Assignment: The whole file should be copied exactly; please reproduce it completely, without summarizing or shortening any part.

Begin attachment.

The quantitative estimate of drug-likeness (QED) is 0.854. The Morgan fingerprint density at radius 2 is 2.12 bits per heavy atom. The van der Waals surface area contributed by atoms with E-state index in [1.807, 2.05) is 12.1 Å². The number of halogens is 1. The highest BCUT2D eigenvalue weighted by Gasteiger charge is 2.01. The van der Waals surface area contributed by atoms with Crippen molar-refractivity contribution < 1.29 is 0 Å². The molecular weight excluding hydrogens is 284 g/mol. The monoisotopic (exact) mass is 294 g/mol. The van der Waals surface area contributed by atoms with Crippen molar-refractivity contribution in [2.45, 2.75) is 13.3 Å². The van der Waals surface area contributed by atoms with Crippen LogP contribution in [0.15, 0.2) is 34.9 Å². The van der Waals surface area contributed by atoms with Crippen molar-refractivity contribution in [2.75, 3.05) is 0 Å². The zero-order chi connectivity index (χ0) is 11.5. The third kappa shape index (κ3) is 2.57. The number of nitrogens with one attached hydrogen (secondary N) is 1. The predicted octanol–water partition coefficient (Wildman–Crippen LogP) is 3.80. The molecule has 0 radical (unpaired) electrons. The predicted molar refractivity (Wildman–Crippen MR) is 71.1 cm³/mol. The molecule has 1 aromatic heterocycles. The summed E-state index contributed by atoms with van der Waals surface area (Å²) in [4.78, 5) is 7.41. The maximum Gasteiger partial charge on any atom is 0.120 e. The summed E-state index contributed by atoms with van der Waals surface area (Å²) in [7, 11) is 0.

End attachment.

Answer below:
The quantitative estimate of drug-likeness (QED) is 0.854. The Morgan fingerprint density at radius 2 is 2.12 bits per heavy atom. The van der Waals surface area contributed by atoms with E-state index in [1.807, 2.05) is 12.1 Å². The number of halogens is 1. The highest BCUT2D eigenvalue weighted by Gasteiger charge is 2.01. The van der Waals surface area contributed by atoms with Crippen molar-refractivity contribution < 1.29 is 0 Å². The molecular weight excluding hydrogens is 284 g/mol. The monoisotopic (exact) mass is 294 g/mol. The van der Waals surface area contributed by atoms with Crippen molar-refractivity contribution in [2.45, 2.75) is 13.3 Å². The van der Waals surface area contributed by atoms with Crippen LogP contribution in [0.15, 0.2) is 34.9 Å². The van der Waals surface area contributed by atoms with Crippen molar-refractivity contribution in [2.75, 3.05) is 0 Å². The zero-order chi connectivity index (χ0) is 11.5. The third kappa shape index (κ3) is 2.57. The number of nitrogens with one attached hydrogen (secondary N) is 1. The predicted octanol–water partition coefficient (Wildman–Crippen LogP) is 3.80. The molecule has 0 radical (unpaired) electrons. The predicted molar refractivity (Wildman–Crippen MR) is 71.1 cm³/mol. The molecule has 1 aromatic heterocycles. The summed E-state index contributed by atoms with van der Waals surface area (Å²) in [4.78, 5) is 7.41. The maximum Gasteiger partial charge on any atom is 0.120 e. The summed E-state index contributed by atoms with van der Waals surface area (Å²) in [7, 11) is 0.